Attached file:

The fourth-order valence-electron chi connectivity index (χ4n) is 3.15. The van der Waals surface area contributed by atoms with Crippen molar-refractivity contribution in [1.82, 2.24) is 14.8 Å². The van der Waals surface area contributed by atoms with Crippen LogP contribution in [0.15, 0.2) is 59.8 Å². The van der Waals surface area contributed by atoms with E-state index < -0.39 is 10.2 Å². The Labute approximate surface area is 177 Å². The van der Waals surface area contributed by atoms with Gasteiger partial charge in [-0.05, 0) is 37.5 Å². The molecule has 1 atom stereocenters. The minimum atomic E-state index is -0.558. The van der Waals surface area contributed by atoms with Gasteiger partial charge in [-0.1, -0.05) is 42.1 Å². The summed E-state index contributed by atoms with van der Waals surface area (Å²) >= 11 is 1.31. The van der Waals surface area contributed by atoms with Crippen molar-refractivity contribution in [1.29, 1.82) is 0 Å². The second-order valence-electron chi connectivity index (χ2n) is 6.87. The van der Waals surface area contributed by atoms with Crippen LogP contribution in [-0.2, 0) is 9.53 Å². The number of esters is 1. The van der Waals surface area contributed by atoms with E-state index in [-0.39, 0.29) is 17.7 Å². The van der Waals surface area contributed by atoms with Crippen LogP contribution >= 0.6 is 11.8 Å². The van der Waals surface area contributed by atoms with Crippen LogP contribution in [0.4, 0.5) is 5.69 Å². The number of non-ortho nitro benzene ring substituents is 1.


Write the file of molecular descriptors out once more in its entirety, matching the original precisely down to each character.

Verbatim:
The fourth-order valence-electron chi connectivity index (χ4n) is 3.15. The van der Waals surface area contributed by atoms with Crippen molar-refractivity contribution in [1.82, 2.24) is 14.8 Å². The van der Waals surface area contributed by atoms with Crippen LogP contribution in [0.15, 0.2) is 59.8 Å². The van der Waals surface area contributed by atoms with E-state index < -0.39 is 10.2 Å². The Labute approximate surface area is 177 Å². The van der Waals surface area contributed by atoms with Gasteiger partial charge in [-0.05, 0) is 37.5 Å². The molecule has 1 atom stereocenters. The minimum atomic E-state index is -0.558. The van der Waals surface area contributed by atoms with Gasteiger partial charge in [-0.1, -0.05) is 42.1 Å². The summed E-state index contributed by atoms with van der Waals surface area (Å²) >= 11 is 1.31. The van der Waals surface area contributed by atoms with Crippen molar-refractivity contribution in [1.29, 1.82) is 0 Å². The second-order valence-electron chi connectivity index (χ2n) is 6.87. The van der Waals surface area contributed by atoms with Crippen LogP contribution in [-0.2, 0) is 9.53 Å². The number of esters is 1. The van der Waals surface area contributed by atoms with E-state index in [-0.39, 0.29) is 17.7 Å². The van der Waals surface area contributed by atoms with Crippen LogP contribution >= 0.6 is 11.8 Å². The van der Waals surface area contributed by atoms with Crippen LogP contribution in [0.4, 0.5) is 5.69 Å². The number of non-ortho nitro benzene ring substituents is 1.